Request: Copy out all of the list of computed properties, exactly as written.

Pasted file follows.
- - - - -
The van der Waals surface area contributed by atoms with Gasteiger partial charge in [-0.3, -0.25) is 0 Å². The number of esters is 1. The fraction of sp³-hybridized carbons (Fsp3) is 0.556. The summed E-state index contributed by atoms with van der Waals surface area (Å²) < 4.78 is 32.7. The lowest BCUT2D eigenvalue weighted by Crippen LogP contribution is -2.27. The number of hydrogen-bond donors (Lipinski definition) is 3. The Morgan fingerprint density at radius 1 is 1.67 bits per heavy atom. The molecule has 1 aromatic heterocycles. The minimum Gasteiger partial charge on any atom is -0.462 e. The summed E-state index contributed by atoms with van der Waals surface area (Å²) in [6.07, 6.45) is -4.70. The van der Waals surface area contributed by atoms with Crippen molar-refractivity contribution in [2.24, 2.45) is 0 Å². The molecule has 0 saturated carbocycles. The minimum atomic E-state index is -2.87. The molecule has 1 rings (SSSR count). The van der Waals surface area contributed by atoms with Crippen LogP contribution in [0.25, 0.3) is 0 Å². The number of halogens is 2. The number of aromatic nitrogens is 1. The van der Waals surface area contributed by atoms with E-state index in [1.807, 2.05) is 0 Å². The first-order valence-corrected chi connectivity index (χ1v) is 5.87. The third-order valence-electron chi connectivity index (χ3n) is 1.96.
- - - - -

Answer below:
The van der Waals surface area contributed by atoms with Gasteiger partial charge in [-0.3, -0.25) is 0 Å². The number of esters is 1. The fraction of sp³-hybridized carbons (Fsp3) is 0.556. The summed E-state index contributed by atoms with van der Waals surface area (Å²) < 4.78 is 32.7. The lowest BCUT2D eigenvalue weighted by Crippen LogP contribution is -2.27. The number of hydrogen-bond donors (Lipinski definition) is 3. The Morgan fingerprint density at radius 1 is 1.67 bits per heavy atom. The molecule has 1 aromatic heterocycles. The minimum Gasteiger partial charge on any atom is -0.462 e. The summed E-state index contributed by atoms with van der Waals surface area (Å²) in [6.07, 6.45) is -4.70. The van der Waals surface area contributed by atoms with Crippen molar-refractivity contribution in [2.24, 2.45) is 0 Å². The molecule has 0 saturated carbocycles. The minimum atomic E-state index is -2.87. The molecule has 1 rings (SSSR count). The van der Waals surface area contributed by atoms with Crippen LogP contribution in [0.25, 0.3) is 0 Å². The number of halogens is 2. The number of aromatic nitrogens is 1. The van der Waals surface area contributed by atoms with E-state index in [1.807, 2.05) is 0 Å². The first-order valence-corrected chi connectivity index (χ1v) is 5.87. The third-order valence-electron chi connectivity index (χ3n) is 1.96.